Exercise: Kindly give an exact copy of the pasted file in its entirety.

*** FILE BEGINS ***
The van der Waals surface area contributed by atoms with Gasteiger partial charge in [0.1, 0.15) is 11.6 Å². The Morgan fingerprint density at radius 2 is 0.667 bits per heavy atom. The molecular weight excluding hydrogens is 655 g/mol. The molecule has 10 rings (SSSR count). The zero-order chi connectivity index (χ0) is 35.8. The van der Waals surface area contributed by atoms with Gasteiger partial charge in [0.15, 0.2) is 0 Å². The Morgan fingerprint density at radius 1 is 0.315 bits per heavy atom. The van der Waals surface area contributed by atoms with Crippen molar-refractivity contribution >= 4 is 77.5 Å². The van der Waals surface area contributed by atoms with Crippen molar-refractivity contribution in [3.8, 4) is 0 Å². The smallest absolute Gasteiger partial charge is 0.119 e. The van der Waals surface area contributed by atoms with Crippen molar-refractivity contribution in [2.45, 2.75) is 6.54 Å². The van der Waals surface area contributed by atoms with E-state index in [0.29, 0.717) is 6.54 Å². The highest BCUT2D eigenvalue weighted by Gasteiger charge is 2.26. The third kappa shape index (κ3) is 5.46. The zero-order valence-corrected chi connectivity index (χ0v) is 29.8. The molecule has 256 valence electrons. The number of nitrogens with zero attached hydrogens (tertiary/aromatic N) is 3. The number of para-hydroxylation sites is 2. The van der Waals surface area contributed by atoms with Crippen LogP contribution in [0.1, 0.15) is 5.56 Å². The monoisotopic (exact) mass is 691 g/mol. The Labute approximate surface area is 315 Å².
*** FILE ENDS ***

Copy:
The van der Waals surface area contributed by atoms with Gasteiger partial charge in [0.1, 0.15) is 11.6 Å². The Morgan fingerprint density at radius 2 is 0.667 bits per heavy atom. The molecular weight excluding hydrogens is 655 g/mol. The molecule has 10 rings (SSSR count). The zero-order chi connectivity index (χ0) is 35.8. The van der Waals surface area contributed by atoms with Gasteiger partial charge in [0.15, 0.2) is 0 Å². The Morgan fingerprint density at radius 1 is 0.315 bits per heavy atom. The van der Waals surface area contributed by atoms with Crippen molar-refractivity contribution >= 4 is 77.5 Å². The van der Waals surface area contributed by atoms with Crippen molar-refractivity contribution in [3.8, 4) is 0 Å². The smallest absolute Gasteiger partial charge is 0.119 e. The van der Waals surface area contributed by atoms with Crippen molar-refractivity contribution in [2.45, 2.75) is 6.54 Å². The van der Waals surface area contributed by atoms with E-state index in [0.29, 0.717) is 6.54 Å². The highest BCUT2D eigenvalue weighted by Gasteiger charge is 2.26. The third kappa shape index (κ3) is 5.46. The zero-order valence-corrected chi connectivity index (χ0v) is 29.8. The molecule has 256 valence electrons. The number of nitrogens with zero attached hydrogens (tertiary/aromatic N) is 3. The number of para-hydroxylation sites is 2. The van der Waals surface area contributed by atoms with Crippen LogP contribution in [0.1, 0.15) is 5.56 Å². The monoisotopic (exact) mass is 691 g/mol. The Labute approximate surface area is 315 Å².